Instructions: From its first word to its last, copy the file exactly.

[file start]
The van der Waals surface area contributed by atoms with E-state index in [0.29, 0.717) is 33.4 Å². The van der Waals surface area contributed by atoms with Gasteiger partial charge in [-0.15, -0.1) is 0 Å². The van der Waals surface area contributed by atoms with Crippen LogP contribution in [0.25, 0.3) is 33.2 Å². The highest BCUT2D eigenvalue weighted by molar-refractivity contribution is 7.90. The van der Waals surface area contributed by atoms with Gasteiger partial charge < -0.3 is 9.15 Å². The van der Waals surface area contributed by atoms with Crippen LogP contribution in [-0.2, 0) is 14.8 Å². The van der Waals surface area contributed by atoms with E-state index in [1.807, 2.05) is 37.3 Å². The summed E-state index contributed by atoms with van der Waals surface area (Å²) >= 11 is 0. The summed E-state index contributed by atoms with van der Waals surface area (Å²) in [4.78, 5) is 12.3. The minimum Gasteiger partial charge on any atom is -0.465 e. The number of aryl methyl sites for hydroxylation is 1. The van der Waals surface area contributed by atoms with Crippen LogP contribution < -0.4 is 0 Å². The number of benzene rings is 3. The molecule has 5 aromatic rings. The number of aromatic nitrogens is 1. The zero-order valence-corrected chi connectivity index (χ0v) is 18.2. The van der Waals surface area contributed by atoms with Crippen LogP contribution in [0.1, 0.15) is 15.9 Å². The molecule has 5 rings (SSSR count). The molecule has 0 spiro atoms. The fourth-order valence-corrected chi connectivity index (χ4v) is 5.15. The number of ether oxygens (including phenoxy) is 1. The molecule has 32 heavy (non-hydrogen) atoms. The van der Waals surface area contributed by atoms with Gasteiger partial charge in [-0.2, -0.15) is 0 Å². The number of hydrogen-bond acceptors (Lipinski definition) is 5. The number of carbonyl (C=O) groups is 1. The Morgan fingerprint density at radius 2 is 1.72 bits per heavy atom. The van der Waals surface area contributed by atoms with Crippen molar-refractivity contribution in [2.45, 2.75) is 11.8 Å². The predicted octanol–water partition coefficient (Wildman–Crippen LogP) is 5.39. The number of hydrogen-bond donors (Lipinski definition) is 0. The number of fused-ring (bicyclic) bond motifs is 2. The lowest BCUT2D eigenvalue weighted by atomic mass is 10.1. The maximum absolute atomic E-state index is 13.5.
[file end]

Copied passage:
The van der Waals surface area contributed by atoms with E-state index in [0.29, 0.717) is 33.4 Å². The van der Waals surface area contributed by atoms with Gasteiger partial charge in [-0.15, -0.1) is 0 Å². The van der Waals surface area contributed by atoms with Crippen LogP contribution in [0.25, 0.3) is 33.2 Å². The highest BCUT2D eigenvalue weighted by molar-refractivity contribution is 7.90. The van der Waals surface area contributed by atoms with Gasteiger partial charge < -0.3 is 9.15 Å². The van der Waals surface area contributed by atoms with Crippen LogP contribution in [-0.2, 0) is 14.8 Å². The van der Waals surface area contributed by atoms with E-state index in [1.807, 2.05) is 37.3 Å². The summed E-state index contributed by atoms with van der Waals surface area (Å²) >= 11 is 0. The summed E-state index contributed by atoms with van der Waals surface area (Å²) in [4.78, 5) is 12.3. The minimum Gasteiger partial charge on any atom is -0.465 e. The number of aryl methyl sites for hydroxylation is 1. The van der Waals surface area contributed by atoms with Crippen LogP contribution < -0.4 is 0 Å². The number of benzene rings is 3. The molecule has 5 aromatic rings. The number of aromatic nitrogens is 1. The zero-order valence-corrected chi connectivity index (χ0v) is 18.2. The van der Waals surface area contributed by atoms with Crippen LogP contribution in [0.1, 0.15) is 15.9 Å². The molecule has 5 rings (SSSR count). The molecule has 0 spiro atoms. The fourth-order valence-corrected chi connectivity index (χ4v) is 5.15. The number of ether oxygens (including phenoxy) is 1. The molecule has 32 heavy (non-hydrogen) atoms. The van der Waals surface area contributed by atoms with Gasteiger partial charge in [-0.2, -0.15) is 0 Å². The number of hydrogen-bond acceptors (Lipinski definition) is 5. The number of carbonyl (C=O) groups is 1. The Morgan fingerprint density at radius 2 is 1.72 bits per heavy atom. The van der Waals surface area contributed by atoms with Crippen molar-refractivity contribution in [2.45, 2.75) is 11.8 Å². The predicted octanol–water partition coefficient (Wildman–Crippen LogP) is 5.39. The number of hydrogen-bond donors (Lipinski definition) is 0. The number of fused-ring (bicyclic) bond motifs is 2. The lowest BCUT2D eigenvalue weighted by atomic mass is 10.1. The maximum absolute atomic E-state index is 13.5.